The World Trade Organization calculates that, historically, typical trade growth runs at about 1.5 times GDP growth. During exceptional periods like the so-called globalization era, trade often grows at twice the rate of GDP. But WTO notes that today (and since the crisis began) the rate of growth is approximately the same for both trade and GDP (trade growth was actually below GDP growth in 2016).
After years of brisk growth, global container traffic slowed to 1.1% in 2015 and was virtually flat in 2016. Thus, the primary impetus for the globalization thesis– global trade growth — has evaporated.Other indicators hailed as signposts for globalization have also collapsed: foreign direct investment, the harbinger of future trade growth, was 40% less in 2015 than its pre-crisis peak. International lending, as measured by the Bank for International Settlements, dropped 9% over the two-year period, 2014-2015.
Clearly, the 2007-2008 collapse choked off the growth celebrated as “globalization” as emphatically and dramatically as it was heralded in the 1980s. Those who saw a new stage or epoch of capitalism emerging are surely chastened by its demise. Rather than signaling a new, triumphant age of capitalism, the global burst of growth beginning in the 1980s came from a unique, unrepeatable conjuncture of factors fortuitous to global capitalism. An unparalleled expansion of skilled, low-cost labor, a revolution in technology and logistics, and US political hegemony created momentum unusually favorable to capitalist growth.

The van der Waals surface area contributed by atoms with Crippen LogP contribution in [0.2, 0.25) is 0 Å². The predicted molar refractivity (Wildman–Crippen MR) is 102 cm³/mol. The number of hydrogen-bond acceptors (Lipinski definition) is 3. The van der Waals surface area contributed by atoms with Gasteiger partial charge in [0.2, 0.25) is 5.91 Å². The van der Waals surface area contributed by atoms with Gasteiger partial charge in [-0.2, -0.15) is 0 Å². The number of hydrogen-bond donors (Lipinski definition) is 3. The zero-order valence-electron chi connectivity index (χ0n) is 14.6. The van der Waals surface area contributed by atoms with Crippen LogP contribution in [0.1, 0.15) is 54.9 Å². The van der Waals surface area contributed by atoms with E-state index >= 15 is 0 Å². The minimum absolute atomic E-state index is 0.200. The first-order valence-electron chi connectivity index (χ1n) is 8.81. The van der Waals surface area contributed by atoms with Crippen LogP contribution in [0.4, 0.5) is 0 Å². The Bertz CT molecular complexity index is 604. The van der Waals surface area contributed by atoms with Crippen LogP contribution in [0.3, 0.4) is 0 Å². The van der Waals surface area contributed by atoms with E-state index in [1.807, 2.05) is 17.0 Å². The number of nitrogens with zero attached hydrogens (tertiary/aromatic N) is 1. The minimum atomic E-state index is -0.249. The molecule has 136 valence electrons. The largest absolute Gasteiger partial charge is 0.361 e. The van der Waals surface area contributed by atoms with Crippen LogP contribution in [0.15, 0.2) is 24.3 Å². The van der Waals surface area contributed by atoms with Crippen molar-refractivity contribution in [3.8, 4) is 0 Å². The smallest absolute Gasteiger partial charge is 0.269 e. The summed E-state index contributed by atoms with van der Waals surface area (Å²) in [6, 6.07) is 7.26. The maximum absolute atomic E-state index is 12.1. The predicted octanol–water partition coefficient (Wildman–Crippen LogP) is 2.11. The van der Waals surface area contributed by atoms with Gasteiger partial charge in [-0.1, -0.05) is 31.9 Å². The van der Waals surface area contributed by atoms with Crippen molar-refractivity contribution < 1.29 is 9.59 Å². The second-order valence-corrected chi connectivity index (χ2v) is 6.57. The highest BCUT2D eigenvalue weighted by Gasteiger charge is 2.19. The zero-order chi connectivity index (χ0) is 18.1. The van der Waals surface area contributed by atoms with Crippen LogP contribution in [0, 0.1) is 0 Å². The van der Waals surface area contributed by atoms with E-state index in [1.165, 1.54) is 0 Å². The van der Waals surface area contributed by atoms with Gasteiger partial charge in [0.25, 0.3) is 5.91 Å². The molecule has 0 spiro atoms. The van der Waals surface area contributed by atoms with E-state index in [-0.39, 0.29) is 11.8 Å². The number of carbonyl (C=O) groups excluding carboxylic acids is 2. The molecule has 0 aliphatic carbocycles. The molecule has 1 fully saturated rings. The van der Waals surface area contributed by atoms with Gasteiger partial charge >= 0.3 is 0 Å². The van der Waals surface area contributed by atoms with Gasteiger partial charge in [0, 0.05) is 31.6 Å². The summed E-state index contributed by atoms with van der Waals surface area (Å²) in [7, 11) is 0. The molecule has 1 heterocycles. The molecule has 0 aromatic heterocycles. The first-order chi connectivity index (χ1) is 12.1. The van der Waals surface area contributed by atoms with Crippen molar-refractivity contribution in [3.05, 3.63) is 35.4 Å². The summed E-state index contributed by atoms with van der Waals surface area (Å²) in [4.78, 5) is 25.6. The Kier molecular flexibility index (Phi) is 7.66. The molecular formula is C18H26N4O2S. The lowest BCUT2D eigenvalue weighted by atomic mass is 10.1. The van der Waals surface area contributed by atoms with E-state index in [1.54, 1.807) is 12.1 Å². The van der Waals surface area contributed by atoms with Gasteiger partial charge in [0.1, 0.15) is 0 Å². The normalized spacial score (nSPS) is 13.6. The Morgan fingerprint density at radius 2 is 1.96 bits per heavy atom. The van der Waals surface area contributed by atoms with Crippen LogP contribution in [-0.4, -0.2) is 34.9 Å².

That momentum is now spent.The theorists who foresaw a post-imperialism accompanying globalization were quickly dispelled of this illusion with a succession of imperialist wars masking as humanitarian intervention. In 1998, France, the poster child for national pride, squelched the MAI (Multilateral Agreement on Investment) that threatened to erode national sovereignties and hand them to the corporations.
The nation state was far from dead as the aggressor or the victim. In the twenty-first century, the aggressors were, time after time, the wealthy, powerful nations (in alliances of convenience) and the victims were the poorer, weaker states.
The copies of Empire have long vanished from the coffee tables. On the left, the heavy lifting against the “left” post-imperialism, globalization thesis was done by the editors and many of the writers at the estimable US magazine, Monthly Review. Throughout the 1980s and 1990s, MR carried on an intense campaign against the notion that capitalism had morphed into an economic system unrecognizable by classical Marxism. That battle has been won.